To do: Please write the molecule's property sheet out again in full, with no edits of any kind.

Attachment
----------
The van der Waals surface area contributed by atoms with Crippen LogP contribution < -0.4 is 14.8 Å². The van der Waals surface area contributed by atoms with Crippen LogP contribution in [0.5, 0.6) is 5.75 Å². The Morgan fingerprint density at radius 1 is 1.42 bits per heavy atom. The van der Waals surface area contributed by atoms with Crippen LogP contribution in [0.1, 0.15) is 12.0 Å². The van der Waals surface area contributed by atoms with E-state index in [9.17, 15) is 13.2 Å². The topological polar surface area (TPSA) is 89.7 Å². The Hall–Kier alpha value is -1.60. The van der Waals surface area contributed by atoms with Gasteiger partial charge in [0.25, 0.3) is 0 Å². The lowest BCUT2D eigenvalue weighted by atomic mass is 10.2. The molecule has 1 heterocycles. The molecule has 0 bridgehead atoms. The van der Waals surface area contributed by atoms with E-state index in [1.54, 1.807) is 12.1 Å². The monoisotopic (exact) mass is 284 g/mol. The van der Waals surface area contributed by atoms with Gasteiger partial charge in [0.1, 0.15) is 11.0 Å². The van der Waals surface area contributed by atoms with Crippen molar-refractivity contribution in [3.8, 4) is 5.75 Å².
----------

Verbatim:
The van der Waals surface area contributed by atoms with Crippen LogP contribution < -0.4 is 14.8 Å². The van der Waals surface area contributed by atoms with Crippen LogP contribution in [0.5, 0.6) is 5.75 Å². The Morgan fingerprint density at radius 1 is 1.42 bits per heavy atom. The van der Waals surface area contributed by atoms with Crippen LogP contribution in [0.1, 0.15) is 12.0 Å². The van der Waals surface area contributed by atoms with E-state index in [9.17, 15) is 13.2 Å². The topological polar surface area (TPSA) is 89.7 Å². The Hall–Kier alpha value is -1.60. The van der Waals surface area contributed by atoms with Gasteiger partial charge in [0.25, 0.3) is 0 Å². The lowest BCUT2D eigenvalue weighted by atomic mass is 10.2. The molecule has 1 heterocycles. The molecule has 0 bridgehead atoms. The van der Waals surface area contributed by atoms with E-state index in [1.54, 1.807) is 12.1 Å². The monoisotopic (exact) mass is 284 g/mol. The van der Waals surface area contributed by atoms with Gasteiger partial charge in [0.1, 0.15) is 11.0 Å². The van der Waals surface area contributed by atoms with Crippen molar-refractivity contribution in [3.8, 4) is 5.75 Å².